Last Thursday, I presented my school’s School Improvement Plan to a panel of central office personnel. I was very anxious about the presentation. I studied our plan, prepped my assistant principal and reading specialist, and practiced over and over. When the presentation actually started a sense of calm came over me and I did a fantastic job. I was on fire. It felt so comfortable talking about all the great things our school improvement team had done to analyze where we have been and where we needed to go. It was natural to brag about all of the accomplishments our school has made. I used so many strategies during the entire process that I learned from last summer’s class. I truly felt that as a leader I had done everything right and that this was a celebration of all of our hard work. At the end of the presentation, our Chief Academic Officer stated that she would like to send me and a team of four teachers to Florida in June to the Model School Conference. I was so proud and overwhelmed by the honor. This for me was one of the highest moments of my leadership.
Not 5 days later and I believe I have hit my low. Today an incident happened at school that should have claimed my undivided attention. Instead of making sure that a staff member was physically ok, I continued with my scheduled meetings. To my defense I did not realize the event was serious. All parties involved did not keep me informed of the specifics of the problem. However, in the end I am viewed by some staff members as heartless. How quickly the tide can turn from being an acclaimed instructional leader to a person that does not care about her staff. I listened to the events unfold after work today and accepted that my part in this was not good. Even though the perception is wrong of the days events. The bottom line is I made someone else not feel valued. I can have all the praise from my bosses, but it really does not mean anything if I lose credibility with my staff. I have started trying to repair any damage caused and try to gain back trust.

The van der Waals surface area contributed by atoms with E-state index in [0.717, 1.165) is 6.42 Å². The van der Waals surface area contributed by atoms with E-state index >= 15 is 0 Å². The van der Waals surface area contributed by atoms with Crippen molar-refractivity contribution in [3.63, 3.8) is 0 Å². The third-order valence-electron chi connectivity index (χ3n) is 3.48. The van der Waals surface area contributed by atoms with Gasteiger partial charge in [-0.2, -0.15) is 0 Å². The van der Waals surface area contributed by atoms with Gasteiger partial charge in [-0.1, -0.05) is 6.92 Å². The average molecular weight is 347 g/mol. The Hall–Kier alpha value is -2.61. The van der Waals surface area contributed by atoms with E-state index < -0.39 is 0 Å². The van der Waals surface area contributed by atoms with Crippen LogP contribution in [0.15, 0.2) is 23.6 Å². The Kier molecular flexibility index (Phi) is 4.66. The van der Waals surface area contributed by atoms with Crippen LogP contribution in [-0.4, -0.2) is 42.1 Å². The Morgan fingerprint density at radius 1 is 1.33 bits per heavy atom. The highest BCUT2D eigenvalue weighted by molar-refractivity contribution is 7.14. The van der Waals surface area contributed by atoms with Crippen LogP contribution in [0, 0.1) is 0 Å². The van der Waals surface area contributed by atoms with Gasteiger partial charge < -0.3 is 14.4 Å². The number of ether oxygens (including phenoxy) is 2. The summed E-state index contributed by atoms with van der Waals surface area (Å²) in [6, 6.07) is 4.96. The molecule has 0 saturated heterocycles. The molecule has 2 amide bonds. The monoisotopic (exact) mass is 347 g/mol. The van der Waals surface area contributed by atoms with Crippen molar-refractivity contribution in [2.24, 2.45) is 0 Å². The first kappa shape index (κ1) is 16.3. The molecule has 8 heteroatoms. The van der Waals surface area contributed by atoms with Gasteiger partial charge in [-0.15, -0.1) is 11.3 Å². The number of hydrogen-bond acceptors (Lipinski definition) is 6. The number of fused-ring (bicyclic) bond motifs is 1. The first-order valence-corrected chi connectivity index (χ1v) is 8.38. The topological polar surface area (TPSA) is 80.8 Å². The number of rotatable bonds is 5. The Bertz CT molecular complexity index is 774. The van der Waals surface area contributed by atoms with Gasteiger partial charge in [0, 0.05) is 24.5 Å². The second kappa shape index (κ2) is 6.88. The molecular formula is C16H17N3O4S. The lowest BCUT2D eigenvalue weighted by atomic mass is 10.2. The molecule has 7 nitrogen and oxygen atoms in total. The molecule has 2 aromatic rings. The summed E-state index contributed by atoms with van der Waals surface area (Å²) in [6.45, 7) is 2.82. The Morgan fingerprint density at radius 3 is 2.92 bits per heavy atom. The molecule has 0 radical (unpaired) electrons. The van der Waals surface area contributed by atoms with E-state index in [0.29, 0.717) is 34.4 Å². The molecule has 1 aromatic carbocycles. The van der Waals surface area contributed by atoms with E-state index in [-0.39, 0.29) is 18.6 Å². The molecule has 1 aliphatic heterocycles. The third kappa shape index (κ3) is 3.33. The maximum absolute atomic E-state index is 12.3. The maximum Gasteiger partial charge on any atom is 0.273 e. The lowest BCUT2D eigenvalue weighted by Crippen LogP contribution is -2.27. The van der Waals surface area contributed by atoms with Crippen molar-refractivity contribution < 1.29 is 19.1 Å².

Leadership is tough. It is an interesting position to be in, to be the good guy and the bad guy all in a blink of the eye. Perception is a difficult thing. As a leader we have to view situations from all lenses and I fear even then we make mistakes.